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This nearly identical to this question with two differences.

  1. I want to run unit tests right before commit and not all of the time (accepted answer).
  2. The answers and comments to the question seem to indicate that the suggested plugins are no longer supported.

Basic problem I am trying to solve is simply forgetting to run unit tests for small quick changes and it seems it should be possible to automate.

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The one I mentioned on that other question, Infinitest, is definitely still supported, and is in fact open-source now! :) But that doesn't address item #1... –  MatrixFrog Jun 14 '11 at 17:20
    
@MatrixFrog: please post this as an answer; There may not be a good solution for (1) but this is seems like a very good plugin to evaluate. –  Andrew White Jun 14 '11 at 18:48
    
+1 @MatrixFrog - Infinitest is consider to be the best CT utility by many. –  Jesse Webb Jun 14 '11 at 20:40
    
@#1 - "not all of the time"? If your tests are fast enough, why not run them all the time? It still solves the problem you are mentioning which is forgetting to run them before committing. I would just use the answer from the linked to question. –  Jesse Webb Jun 14 '11 at 20:42
    
@Gweebz: there could be hundres or even thousands of tests which may impose a bit of a load for a lot of editing/saving. Infinitest looks like it may solve this with some smarts on what tests to run. –  Andrew White Jun 14 '11 at 21:21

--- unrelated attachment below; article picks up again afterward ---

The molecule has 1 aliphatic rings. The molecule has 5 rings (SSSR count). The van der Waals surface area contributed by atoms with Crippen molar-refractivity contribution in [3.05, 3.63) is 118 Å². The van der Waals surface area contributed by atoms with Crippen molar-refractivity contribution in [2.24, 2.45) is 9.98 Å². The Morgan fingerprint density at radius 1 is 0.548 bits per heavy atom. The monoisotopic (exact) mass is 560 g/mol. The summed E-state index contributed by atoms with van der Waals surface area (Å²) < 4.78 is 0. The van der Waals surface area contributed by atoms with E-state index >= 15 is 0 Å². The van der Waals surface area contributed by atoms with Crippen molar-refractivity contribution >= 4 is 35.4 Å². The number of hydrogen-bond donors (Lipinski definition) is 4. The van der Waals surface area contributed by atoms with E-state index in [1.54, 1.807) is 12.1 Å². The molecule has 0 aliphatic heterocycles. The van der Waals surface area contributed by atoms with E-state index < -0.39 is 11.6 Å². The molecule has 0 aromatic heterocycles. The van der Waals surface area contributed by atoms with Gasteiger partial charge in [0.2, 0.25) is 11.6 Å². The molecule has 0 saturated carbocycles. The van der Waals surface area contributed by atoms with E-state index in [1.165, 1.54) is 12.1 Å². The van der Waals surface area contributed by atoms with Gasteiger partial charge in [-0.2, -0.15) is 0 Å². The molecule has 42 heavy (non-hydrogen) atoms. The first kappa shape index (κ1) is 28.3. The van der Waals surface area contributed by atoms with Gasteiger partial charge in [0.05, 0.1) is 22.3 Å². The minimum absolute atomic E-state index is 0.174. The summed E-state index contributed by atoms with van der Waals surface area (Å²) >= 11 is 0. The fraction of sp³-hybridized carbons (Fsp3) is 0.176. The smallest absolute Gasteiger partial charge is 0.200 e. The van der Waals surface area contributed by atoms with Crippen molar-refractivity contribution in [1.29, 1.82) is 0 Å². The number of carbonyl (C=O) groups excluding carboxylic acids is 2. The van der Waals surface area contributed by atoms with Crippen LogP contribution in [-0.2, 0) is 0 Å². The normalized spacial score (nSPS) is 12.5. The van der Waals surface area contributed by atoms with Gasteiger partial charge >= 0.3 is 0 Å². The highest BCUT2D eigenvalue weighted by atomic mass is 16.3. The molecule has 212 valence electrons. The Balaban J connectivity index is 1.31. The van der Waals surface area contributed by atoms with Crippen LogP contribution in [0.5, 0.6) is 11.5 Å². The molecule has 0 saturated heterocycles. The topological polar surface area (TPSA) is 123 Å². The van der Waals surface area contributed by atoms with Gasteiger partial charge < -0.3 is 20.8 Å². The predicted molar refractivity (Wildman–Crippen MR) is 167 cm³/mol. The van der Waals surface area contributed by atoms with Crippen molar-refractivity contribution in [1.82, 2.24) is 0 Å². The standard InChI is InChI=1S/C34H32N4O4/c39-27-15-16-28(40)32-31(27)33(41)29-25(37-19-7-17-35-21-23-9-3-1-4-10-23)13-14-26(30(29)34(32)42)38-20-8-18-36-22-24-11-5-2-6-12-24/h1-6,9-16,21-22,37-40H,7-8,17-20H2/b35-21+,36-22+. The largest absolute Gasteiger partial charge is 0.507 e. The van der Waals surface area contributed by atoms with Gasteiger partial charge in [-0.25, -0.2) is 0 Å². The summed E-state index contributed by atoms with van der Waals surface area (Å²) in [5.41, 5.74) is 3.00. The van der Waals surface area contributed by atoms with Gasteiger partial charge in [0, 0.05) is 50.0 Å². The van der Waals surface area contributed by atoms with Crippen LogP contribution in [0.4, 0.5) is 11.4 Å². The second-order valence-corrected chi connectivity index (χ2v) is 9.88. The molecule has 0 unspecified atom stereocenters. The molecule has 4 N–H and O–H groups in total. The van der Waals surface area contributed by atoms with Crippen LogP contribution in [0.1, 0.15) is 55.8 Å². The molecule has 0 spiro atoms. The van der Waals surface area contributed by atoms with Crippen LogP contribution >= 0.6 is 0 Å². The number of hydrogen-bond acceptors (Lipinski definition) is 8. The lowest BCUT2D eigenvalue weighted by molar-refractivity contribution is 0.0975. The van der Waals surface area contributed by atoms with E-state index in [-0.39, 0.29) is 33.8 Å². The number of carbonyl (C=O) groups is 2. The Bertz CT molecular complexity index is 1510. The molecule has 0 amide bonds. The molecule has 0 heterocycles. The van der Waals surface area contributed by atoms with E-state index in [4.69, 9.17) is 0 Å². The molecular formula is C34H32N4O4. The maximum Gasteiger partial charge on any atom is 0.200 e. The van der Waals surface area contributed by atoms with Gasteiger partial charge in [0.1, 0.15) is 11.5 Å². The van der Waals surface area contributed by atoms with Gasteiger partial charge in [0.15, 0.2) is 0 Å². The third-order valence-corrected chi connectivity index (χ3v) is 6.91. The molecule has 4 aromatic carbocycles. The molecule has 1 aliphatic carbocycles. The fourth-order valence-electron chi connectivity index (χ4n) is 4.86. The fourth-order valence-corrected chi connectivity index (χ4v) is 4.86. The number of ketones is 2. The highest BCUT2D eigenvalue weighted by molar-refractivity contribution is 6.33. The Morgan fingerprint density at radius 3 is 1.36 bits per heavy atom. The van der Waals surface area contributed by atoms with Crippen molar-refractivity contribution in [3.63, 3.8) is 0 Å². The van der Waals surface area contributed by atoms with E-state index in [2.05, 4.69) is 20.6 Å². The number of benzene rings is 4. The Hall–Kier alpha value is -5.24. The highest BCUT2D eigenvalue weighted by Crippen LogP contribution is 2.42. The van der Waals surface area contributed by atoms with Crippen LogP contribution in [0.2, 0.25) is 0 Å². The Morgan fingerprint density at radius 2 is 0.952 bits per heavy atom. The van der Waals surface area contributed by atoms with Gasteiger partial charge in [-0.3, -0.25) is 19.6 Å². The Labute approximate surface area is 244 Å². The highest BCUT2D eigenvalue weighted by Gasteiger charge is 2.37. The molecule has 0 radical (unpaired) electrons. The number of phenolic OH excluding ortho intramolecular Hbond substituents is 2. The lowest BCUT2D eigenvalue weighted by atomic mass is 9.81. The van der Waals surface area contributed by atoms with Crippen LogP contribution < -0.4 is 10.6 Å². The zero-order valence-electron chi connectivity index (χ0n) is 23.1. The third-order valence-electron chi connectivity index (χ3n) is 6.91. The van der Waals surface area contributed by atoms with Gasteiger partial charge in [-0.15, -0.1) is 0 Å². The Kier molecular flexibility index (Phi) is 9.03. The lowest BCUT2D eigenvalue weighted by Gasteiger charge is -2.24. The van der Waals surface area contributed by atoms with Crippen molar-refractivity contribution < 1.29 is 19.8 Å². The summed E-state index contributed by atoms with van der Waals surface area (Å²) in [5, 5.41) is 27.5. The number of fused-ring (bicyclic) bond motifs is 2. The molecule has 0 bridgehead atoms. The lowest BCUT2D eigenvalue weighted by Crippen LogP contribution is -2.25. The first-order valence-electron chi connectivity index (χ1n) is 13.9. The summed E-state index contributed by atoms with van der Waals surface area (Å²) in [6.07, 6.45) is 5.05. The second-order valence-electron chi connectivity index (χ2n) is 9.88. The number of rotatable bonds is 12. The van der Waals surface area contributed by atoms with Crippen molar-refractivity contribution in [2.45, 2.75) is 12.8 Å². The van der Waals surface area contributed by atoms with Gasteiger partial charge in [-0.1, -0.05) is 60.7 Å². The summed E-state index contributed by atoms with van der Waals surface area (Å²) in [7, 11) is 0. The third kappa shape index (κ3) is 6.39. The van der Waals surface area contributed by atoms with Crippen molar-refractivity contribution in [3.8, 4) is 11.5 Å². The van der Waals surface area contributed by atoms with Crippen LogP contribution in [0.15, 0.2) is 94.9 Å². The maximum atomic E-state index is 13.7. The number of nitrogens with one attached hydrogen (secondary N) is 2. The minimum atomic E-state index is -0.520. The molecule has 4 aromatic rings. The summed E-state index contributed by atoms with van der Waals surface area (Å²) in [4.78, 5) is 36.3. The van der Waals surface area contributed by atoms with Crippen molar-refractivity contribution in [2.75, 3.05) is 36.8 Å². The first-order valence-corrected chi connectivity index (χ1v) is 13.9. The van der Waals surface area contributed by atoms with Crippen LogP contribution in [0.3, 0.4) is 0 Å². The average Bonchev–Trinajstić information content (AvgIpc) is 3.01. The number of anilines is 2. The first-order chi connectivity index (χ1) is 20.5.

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2 Answers

up vote 3 down vote accepted

On the question you linked to, I mentioned Infinitest. It doesn't fit your item #1, but it only reruns tests that are likely to have broken (presumably it does some kind of clever code analysis -- I don't know the details) so you might find it useful anyway. It is definitely still supported, and in fact it's now open source!

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I have not used Infinitest but it is worth mentioning that they claim it can be configured to only run tests which are affected by the code changes occuring. That way it doesn't run them all, all the time. Instead, it figures out what code paths may be affected by any change and re-runs only the relevant tests. Worth a look if you ask me... –  Jesse Webb Jun 14 '11 at 20:43
    
@Gweebz That's exactly what I meant by "tests that are likely to have broken" but you explained it much more clearly than me. Feel free to edit my answer if you like. –  MatrixFrog Jun 14 '11 at 22:44
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Basic problem I am trying to solve is simply forgetting to run unit tests for small quick changes and it seems it should be possible to automate.

If your tests are fast, you can run them on each save. See this blog by Misko Hevery

Alternatively, you could use a commit hook to run the tests before accepting the update.

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interesting. The SVN hook idea would be nice IF it could run locally but it appears the hooks must be run on the svn server (unless I am missing something). Doing tests on-save may be good enough but I would have to adapt that blog post to work with Maven since it is rather ant centric. –  Andrew White Jun 14 '11 at 18:45
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